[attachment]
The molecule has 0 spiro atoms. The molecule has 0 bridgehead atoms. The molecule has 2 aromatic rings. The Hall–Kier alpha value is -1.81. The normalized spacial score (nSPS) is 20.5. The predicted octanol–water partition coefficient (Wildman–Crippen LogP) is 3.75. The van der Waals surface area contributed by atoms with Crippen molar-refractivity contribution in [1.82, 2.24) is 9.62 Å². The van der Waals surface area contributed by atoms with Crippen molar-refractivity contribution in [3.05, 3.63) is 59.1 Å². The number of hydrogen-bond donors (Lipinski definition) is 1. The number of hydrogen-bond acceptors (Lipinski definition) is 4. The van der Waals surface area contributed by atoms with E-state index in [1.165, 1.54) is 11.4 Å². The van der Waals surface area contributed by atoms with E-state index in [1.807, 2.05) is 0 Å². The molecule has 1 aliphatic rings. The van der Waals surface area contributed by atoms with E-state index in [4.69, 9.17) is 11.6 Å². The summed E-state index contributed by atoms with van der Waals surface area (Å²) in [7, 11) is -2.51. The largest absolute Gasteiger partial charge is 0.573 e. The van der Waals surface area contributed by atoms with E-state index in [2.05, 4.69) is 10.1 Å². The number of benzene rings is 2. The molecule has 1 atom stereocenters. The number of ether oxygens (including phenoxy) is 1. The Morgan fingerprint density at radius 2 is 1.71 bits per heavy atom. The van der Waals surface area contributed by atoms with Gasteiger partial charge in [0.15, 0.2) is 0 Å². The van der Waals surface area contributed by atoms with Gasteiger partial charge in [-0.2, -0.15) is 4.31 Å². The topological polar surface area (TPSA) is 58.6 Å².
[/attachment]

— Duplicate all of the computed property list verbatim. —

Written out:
The molecule has 0 spiro atoms. The molecule has 0 bridgehead atoms. The molecule has 2 aromatic rings. The Hall–Kier alpha value is -1.81. The normalized spacial score (nSPS) is 20.5. The predicted octanol–water partition coefficient (Wildman–Crippen LogP) is 3.75. The van der Waals surface area contributed by atoms with Crippen molar-refractivity contribution in [1.82, 2.24) is 9.62 Å². The van der Waals surface area contributed by atoms with Crippen molar-refractivity contribution in [3.05, 3.63) is 59.1 Å². The number of hydrogen-bond donors (Lipinski definition) is 1. The number of hydrogen-bond acceptors (Lipinski definition) is 4. The van der Waals surface area contributed by atoms with E-state index in [1.165, 1.54) is 11.4 Å². The van der Waals surface area contributed by atoms with E-state index in [1.807, 2.05) is 0 Å². The molecule has 1 aliphatic rings. The van der Waals surface area contributed by atoms with E-state index in [4.69, 9.17) is 11.6 Å². The summed E-state index contributed by atoms with van der Waals surface area (Å²) in [7, 11) is -2.51. The largest absolute Gasteiger partial charge is 0.573 e. The van der Waals surface area contributed by atoms with E-state index in [2.05, 4.69) is 10.1 Å². The number of benzene rings is 2. The molecule has 1 atom stereocenters. The number of ether oxygens (including phenoxy) is 1. The Morgan fingerprint density at radius 2 is 1.71 bits per heavy atom. The van der Waals surface area contributed by atoms with Gasteiger partial charge in [0.15, 0.2) is 0 Å². The van der Waals surface area contributed by atoms with Gasteiger partial charge in [-0.2, -0.15) is 4.31 Å². The topological polar surface area (TPSA) is 58.6 Å².